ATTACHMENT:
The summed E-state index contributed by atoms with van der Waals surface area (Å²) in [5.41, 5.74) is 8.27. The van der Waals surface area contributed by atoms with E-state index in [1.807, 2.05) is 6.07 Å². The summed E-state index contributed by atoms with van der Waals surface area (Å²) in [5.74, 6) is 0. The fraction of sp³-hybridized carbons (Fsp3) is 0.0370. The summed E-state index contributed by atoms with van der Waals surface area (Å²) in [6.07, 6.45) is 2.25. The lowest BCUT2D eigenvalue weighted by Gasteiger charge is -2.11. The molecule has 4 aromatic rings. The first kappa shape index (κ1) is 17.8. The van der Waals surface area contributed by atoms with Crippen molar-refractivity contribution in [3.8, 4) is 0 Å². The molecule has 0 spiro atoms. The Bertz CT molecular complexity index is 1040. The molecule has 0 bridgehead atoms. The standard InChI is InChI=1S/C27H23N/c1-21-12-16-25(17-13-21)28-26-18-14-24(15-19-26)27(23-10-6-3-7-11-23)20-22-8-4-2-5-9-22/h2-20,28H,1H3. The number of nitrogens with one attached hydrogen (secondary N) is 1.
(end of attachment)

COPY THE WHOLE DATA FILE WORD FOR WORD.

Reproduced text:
The summed E-state index contributed by atoms with van der Waals surface area (Å²) in [5.41, 5.74) is 8.27. The van der Waals surface area contributed by atoms with E-state index in [1.807, 2.05) is 6.07 Å². The summed E-state index contributed by atoms with van der Waals surface area (Å²) in [5.74, 6) is 0. The fraction of sp³-hybridized carbons (Fsp3) is 0.0370. The summed E-state index contributed by atoms with van der Waals surface area (Å²) in [6.07, 6.45) is 2.25. The lowest BCUT2D eigenvalue weighted by Gasteiger charge is -2.11. The molecule has 4 aromatic rings. The first kappa shape index (κ1) is 17.8. The van der Waals surface area contributed by atoms with Crippen molar-refractivity contribution in [3.8, 4) is 0 Å². The molecule has 0 spiro atoms. The Bertz CT molecular complexity index is 1040. The molecule has 0 bridgehead atoms. The standard InChI is InChI=1S/C27H23N/c1-21-12-16-25(17-13-21)28-26-18-14-24(15-19-26)27(23-10-6-3-7-11-23)20-22-8-4-2-5-9-22/h2-20,28H,1H3. The number of nitrogens with one attached hydrogen (secondary N) is 1.